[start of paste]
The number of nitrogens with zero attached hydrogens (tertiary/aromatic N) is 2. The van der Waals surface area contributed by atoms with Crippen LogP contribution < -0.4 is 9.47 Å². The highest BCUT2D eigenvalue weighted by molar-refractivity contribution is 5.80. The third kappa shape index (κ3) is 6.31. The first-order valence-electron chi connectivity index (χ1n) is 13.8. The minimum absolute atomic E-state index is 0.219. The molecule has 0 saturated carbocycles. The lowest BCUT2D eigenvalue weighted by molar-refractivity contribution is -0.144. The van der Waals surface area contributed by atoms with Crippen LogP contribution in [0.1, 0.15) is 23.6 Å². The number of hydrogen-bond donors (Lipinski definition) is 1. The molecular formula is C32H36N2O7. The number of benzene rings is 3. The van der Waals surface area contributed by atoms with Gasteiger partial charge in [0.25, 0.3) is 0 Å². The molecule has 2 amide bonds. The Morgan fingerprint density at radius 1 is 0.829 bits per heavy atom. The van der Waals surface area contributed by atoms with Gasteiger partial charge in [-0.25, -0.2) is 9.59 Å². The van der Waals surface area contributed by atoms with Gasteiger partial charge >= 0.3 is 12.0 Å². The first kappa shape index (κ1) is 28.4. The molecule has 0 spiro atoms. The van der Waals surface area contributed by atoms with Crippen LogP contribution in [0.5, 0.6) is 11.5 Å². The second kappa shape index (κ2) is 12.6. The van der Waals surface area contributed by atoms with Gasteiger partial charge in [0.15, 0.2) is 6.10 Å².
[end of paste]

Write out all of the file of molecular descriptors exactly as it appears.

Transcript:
The number of nitrogens with zero attached hydrogens (tertiary/aromatic N) is 2. The van der Waals surface area contributed by atoms with Crippen LogP contribution < -0.4 is 9.47 Å². The highest BCUT2D eigenvalue weighted by molar-refractivity contribution is 5.80. The third kappa shape index (κ3) is 6.31. The first-order valence-electron chi connectivity index (χ1n) is 13.8. The minimum absolute atomic E-state index is 0.219. The molecule has 0 saturated carbocycles. The lowest BCUT2D eigenvalue weighted by molar-refractivity contribution is -0.144. The van der Waals surface area contributed by atoms with Crippen LogP contribution in [0.1, 0.15) is 23.6 Å². The number of hydrogen-bond donors (Lipinski definition) is 1. The molecular formula is C32H36N2O7. The number of benzene rings is 3. The van der Waals surface area contributed by atoms with Gasteiger partial charge in [0.25, 0.3) is 0 Å². The molecule has 2 amide bonds. The Morgan fingerprint density at radius 1 is 0.829 bits per heavy atom. The van der Waals surface area contributed by atoms with Gasteiger partial charge in [-0.25, -0.2) is 9.59 Å². The van der Waals surface area contributed by atoms with Gasteiger partial charge >= 0.3 is 12.0 Å². The first kappa shape index (κ1) is 28.4. The molecule has 0 spiro atoms. The van der Waals surface area contributed by atoms with Crippen LogP contribution in [0.5, 0.6) is 11.5 Å². The second kappa shape index (κ2) is 12.6. The van der Waals surface area contributed by atoms with Gasteiger partial charge in [0.15, 0.2) is 6.10 Å².